PALMYRA, Maine — The mood was relaxed at Palmyra Consolidated School gymnasium recently as Paul LePage arrived for a rather unorthodox campaign fundraiser.
Unlike many campaign stops where the candidate is engaged with the electorate for every second, LePage was left mostly alone to collect a plate of spaghetti and a piece of garlic bread.
Tables along one wall offered a range of home-cooked desserts; on the stage were items for a raffle and a suit-wearing singer cooing big-band and brat-pack classics.
With families, town officials and others seated around cafeteria tables chatting and eating spaghetti, the only indications that the gathering was a political event were a few Paul LePage campaign signs taped to the walls. LePage finished his meal and went table to table, personally greeting everyone there.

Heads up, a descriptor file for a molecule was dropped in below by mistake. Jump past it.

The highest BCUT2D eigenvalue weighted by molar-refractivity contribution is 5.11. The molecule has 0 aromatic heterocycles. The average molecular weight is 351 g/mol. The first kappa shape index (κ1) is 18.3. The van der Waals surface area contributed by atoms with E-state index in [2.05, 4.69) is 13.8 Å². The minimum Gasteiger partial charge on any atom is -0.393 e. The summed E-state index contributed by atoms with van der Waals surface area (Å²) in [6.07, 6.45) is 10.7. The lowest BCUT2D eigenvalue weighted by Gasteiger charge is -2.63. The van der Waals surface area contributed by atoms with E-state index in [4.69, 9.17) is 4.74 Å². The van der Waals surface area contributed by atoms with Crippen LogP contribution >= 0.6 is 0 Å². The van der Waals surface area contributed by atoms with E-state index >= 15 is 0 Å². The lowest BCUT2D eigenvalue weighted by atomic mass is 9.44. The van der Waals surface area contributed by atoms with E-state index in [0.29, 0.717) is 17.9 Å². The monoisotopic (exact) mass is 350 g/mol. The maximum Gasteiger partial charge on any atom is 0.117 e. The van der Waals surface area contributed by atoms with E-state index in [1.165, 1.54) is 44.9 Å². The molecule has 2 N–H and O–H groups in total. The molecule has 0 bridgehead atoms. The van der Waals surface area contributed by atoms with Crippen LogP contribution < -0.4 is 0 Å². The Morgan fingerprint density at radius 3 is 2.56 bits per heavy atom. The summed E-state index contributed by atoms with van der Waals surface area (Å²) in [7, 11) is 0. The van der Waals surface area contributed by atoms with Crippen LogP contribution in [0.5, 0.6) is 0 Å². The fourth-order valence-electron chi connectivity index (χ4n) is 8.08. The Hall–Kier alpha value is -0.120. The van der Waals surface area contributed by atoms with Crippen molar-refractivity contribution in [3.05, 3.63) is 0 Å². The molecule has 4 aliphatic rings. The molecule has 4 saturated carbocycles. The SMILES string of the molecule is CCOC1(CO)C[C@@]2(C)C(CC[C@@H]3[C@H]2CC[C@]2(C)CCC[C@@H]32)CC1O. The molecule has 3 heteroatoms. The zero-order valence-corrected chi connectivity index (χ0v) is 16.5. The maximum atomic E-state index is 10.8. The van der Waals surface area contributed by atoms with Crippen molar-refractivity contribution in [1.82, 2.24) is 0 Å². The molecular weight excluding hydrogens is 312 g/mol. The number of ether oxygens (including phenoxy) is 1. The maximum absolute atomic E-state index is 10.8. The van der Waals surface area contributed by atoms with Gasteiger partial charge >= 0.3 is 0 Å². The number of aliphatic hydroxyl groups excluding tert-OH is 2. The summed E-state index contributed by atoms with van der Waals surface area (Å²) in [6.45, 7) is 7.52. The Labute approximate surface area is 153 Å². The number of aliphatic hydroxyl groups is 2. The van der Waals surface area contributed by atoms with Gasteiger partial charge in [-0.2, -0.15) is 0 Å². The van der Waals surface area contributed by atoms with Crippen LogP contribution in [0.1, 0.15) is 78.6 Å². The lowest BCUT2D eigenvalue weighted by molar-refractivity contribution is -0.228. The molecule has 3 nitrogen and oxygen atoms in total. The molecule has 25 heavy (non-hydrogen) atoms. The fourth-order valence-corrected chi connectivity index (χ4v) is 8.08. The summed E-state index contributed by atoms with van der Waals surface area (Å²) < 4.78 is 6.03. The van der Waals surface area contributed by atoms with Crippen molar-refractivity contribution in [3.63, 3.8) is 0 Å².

The atmosphere turned serious as he stepped to the lectern. When the first standing ovation came just a few minutes into his speech, the mood went from serious to electric. It was clearly a LePage crowd.
“We’re seeing our taxes go up and our freedoms eroded,” said LePage to hoots and hollers. “The government is putting the shackles of economic slavery to each and every one of us. The Maine taxpayer has been put at an extreme disadvantage.”
One in a field of seven Republicans vying for the party’s nomination to run for governor, LePage has branded himself as a fiscal and social conservative who identifies with Tea Party principles, a strategy that has fueled his rise from a local politician to serious candidate for the Blaine House.